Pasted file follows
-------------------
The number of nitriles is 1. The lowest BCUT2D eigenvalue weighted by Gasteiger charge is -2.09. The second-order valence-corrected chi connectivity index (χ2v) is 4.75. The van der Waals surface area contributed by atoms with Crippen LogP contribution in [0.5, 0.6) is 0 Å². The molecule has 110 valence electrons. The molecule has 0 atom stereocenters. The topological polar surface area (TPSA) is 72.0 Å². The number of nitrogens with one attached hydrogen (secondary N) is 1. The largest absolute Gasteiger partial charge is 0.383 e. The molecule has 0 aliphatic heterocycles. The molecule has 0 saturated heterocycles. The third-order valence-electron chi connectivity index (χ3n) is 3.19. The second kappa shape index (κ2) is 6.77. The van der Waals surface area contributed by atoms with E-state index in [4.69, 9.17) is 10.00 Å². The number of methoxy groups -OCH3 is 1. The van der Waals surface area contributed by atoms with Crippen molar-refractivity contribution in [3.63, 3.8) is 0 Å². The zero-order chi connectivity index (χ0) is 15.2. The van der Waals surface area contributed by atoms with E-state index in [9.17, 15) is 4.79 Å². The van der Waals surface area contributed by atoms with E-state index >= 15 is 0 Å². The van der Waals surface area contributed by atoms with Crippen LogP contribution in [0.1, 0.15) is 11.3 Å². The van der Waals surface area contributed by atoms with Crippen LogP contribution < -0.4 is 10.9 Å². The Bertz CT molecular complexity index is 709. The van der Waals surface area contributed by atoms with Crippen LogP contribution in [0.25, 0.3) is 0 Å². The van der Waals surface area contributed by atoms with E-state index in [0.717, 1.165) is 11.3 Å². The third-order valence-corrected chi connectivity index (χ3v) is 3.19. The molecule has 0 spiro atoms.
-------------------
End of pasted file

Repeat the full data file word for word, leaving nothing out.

The number of nitriles is 1. The lowest BCUT2D eigenvalue weighted by Gasteiger charge is -2.09. The second-order valence-corrected chi connectivity index (χ2v) is 4.75. The van der Waals surface area contributed by atoms with Crippen LogP contribution in [0.5, 0.6) is 0 Å². The molecule has 110 valence electrons. The molecule has 0 atom stereocenters. The topological polar surface area (TPSA) is 72.0 Å². The number of nitrogens with one attached hydrogen (secondary N) is 1. The largest absolute Gasteiger partial charge is 0.383 e. The molecule has 0 aliphatic heterocycles. The molecule has 0 saturated heterocycles. The third-order valence-electron chi connectivity index (χ3n) is 3.19. The second kappa shape index (κ2) is 6.77. The van der Waals surface area contributed by atoms with E-state index in [4.69, 9.17) is 10.00 Å². The number of methoxy groups -OCH3 is 1. The van der Waals surface area contributed by atoms with Crippen molar-refractivity contribution in [3.63, 3.8) is 0 Å². The zero-order chi connectivity index (χ0) is 15.2. The van der Waals surface area contributed by atoms with E-state index in [9.17, 15) is 4.79 Å². The van der Waals surface area contributed by atoms with E-state index >= 15 is 0 Å². The van der Waals surface area contributed by atoms with Crippen LogP contribution in [0.1, 0.15) is 11.3 Å². The van der Waals surface area contributed by atoms with Crippen LogP contribution < -0.4 is 10.9 Å². The Bertz CT molecular complexity index is 709. The van der Waals surface area contributed by atoms with Crippen LogP contribution in [0.25, 0.3) is 0 Å². The van der Waals surface area contributed by atoms with E-state index in [0.717, 1.165) is 11.3 Å². The third-order valence-corrected chi connectivity index (χ3v) is 3.19. The molecule has 0 spiro atoms.